|This month we look at:
Keep people's eyes out of your data
We hear more and more frequently about laptops being lost. To keep going you are going to have to buy a new machine and restore all your files from your backup – you do have a backup, of course?
So you are up and running again. However, your old machine is still out there somewhere. And it may have data that you want to remain confidential.
You may have a logon password set, but that will keep someone out for about ten seconds. So we need to secure the data further.
The method that I like is Truecrypt, a freeware system that creates an encrypted file on your hard drive. You use Truecrypt to 'mount' it , when you use it as another drive on your computer. When you finish, you unmount it and it is locked.
It even has a way that you can create a Truecrypt volume inside a Truecrypt volume so that you can deny that it even exists.
Is it secure? Well it is reported that the FBI gave up after 24 hours. Probably enough for you and me.
So whatever you do, don't forget the password!
Are your passwords as secure as you think?
So you've got a password? Great! Easy to remember? Hmmm. The problem with passwords is that they need to be secure but also ones that you can remember. Dilemma. But surely no-one can guess your passwor?. These are the 12 most common passwords:
Any of them seen familiar? These are the first ones that anyone will try. If these don't work, then they will launch a dictionary attack. A piece of software just tries thousands of words to see if one of them works. Clever ones reverse words, vary cAPitaLiSaTIOn, add numbers and so on. If this doesn't work, then a brute-force attack is tried that just throws combinations of characters against the password request. Both approaches can try 1 million passwords a second.
Password security depends on both password length and character variability. To create a more secure password:
make it at least 7 characters long, combination between small and capital letters, at least one number and special character like !@#$%^*()_+
do not simply use a dictionary word or a logical sequence of characters like aaa555ccc, 1234567890 etc.
try not to use a password you have already used on another system, or have a number of groups of passwords
Consider adding special characters like !@#$%^&*()_+ anywhere
the use of at even one capital letter would increase the work of the cracker even more
replace certain characters with numbers that you associate with them, security would be s3cur1ty where e stands for 3 and i stands for 1
separate each letter with a random number, security would be s1c3u2r4i6t5y
Having all your data stored on the internet is getting more and more of a hot topic, with both Google and Microsoft pushing this approach. Should you do it?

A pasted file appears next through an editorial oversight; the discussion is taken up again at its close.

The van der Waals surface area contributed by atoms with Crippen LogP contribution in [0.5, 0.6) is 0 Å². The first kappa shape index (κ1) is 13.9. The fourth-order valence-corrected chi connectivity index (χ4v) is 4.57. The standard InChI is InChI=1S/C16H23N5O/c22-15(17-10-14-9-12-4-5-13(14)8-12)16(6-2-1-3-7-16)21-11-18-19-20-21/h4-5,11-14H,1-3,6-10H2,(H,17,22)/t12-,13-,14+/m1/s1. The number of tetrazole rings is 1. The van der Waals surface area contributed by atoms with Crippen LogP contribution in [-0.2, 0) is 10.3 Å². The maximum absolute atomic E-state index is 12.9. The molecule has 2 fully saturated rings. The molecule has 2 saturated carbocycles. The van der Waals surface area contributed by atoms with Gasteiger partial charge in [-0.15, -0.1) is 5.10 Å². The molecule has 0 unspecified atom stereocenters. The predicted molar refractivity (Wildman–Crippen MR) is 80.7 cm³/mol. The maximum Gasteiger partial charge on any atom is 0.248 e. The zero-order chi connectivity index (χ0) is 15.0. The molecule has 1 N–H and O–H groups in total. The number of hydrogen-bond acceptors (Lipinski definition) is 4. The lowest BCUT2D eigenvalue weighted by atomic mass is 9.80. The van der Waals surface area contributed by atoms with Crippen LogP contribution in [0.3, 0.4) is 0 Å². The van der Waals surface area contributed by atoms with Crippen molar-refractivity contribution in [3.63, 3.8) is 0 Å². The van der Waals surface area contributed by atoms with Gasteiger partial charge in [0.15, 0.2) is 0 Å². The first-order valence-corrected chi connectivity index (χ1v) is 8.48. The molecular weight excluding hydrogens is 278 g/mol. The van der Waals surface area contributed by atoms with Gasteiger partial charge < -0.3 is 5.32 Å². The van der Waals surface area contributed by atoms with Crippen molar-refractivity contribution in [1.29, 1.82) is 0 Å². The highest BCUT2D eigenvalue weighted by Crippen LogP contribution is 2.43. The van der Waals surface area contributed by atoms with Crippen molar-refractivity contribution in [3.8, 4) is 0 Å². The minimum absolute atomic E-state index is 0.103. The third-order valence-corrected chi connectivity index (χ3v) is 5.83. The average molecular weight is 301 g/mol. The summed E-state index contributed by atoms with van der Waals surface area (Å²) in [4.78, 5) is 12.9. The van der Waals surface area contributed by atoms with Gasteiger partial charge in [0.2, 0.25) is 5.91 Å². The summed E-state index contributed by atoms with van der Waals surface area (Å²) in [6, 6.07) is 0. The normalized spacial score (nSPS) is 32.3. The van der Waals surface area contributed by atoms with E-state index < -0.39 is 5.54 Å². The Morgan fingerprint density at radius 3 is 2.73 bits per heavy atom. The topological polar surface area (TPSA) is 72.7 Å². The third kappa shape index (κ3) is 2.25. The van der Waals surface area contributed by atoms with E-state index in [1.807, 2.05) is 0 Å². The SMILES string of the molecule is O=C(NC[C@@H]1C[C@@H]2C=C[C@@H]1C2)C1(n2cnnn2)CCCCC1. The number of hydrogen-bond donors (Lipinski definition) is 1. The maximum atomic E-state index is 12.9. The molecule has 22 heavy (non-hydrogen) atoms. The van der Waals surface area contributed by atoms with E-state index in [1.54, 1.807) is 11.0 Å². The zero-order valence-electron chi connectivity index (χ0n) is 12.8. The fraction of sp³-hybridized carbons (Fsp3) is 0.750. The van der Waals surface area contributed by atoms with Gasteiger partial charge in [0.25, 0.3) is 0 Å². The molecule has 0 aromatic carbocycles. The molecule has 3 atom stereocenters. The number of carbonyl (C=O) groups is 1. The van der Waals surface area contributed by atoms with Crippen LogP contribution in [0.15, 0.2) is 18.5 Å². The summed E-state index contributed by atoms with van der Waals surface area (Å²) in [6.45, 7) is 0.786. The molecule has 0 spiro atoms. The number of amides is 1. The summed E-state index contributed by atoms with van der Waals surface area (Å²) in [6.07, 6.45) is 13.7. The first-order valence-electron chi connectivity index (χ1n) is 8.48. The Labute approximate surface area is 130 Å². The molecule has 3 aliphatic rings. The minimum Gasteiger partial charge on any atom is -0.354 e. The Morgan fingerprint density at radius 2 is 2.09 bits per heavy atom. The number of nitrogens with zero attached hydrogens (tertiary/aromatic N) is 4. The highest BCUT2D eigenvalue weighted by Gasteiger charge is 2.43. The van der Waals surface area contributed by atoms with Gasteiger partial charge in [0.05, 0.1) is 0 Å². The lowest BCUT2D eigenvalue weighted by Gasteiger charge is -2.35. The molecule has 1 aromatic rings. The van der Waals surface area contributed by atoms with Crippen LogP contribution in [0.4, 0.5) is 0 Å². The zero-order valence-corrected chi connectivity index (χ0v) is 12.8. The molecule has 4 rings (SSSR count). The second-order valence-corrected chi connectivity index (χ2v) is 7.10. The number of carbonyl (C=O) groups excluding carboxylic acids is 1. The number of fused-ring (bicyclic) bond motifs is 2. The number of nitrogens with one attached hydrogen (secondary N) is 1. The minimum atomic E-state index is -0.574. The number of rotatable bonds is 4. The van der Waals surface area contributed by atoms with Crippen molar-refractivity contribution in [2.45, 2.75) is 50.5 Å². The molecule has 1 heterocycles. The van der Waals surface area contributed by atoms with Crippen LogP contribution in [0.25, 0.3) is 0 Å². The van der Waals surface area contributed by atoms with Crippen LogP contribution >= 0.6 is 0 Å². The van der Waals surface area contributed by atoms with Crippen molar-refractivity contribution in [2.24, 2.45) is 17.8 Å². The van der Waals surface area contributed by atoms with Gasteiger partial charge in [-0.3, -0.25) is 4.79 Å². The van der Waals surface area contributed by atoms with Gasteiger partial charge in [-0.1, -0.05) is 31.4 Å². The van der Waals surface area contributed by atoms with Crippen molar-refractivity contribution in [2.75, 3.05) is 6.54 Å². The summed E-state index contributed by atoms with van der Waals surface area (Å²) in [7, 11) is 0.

On the plus side are:
access from any computer;
a bit more security for your data;
no need to run expensive servers and things in your office.
but against it are:
You are a small fish;
most T&Cs don't give any guarantees about the security of your data or uptime;
you need internet access to get at it;
where is it stored? In a database with everyone else's data? On a computer in LA?
I think there is something to be said for access via the web. Just not at any price.
What you need is:
a supplier who cares about you so that problems get sorted;
knowing that others aren't getting at your data by having your own space;
knowing where your data is held so that you aren't breaking any laws.
Robust technology exists now to let you have all the benefits of 'anywhere' computing without the drawbacks of the big providers.
So if you are thinking about going 'cloud', check out having your own private 'cloud'.
Fancy one of those nice gizmos that more and more people seem to have – those tablet things?
Why not, they look great and can be a useful device. So what should you look out for?
The iPad 2 is still at the top of the tree, but other tablets are catching up fast. Yet more cut corners.
Battery life is the key concern – to make your tablet useful, you really need 8-10 hours of use. That will get you through the day.
Then screen size is a factor. A 7-inch screen isn't really much bigger that a smartphone, so I'd go for 10 inches. And while we are at it, 'multi-touch' is a great feature – that's what lets you zoom in and stuff.
If you are getting an Android device, only Android 3 is designed to work with tablets. 2.3 is a compromise but lots of the cheapest tablets only have 1.6 which is ancient.
And finally, do you like it? Is it attractive, how heavy is it?
People that I'm working with
I've had some great experiences with Robert Ginsburg, who is a mind and body healer. Some of the things that he has done are fantastic. If you have a problem that is bafflling your doctor, get in touch with him. Sounds wierd but it really works.
I've also met Keith Hagar, a fitness trainer who has a proper full English breakfast but still gets to be fit. Don't have to be miserable to be fit, Keith must know something!
Franchise partner opportunities
We've released the next five territories for franchise partners to join the fleet using our proven business model to build a successful business.
The flying doctor is looking for enthusiastic individuals who enjoy working with computers. You can help them run their own business and turn their passion into profit!
Think of the people you know who would like this opportunity then get them to:
call the flying doctor on 01865 748197
visit the website
to start on their success.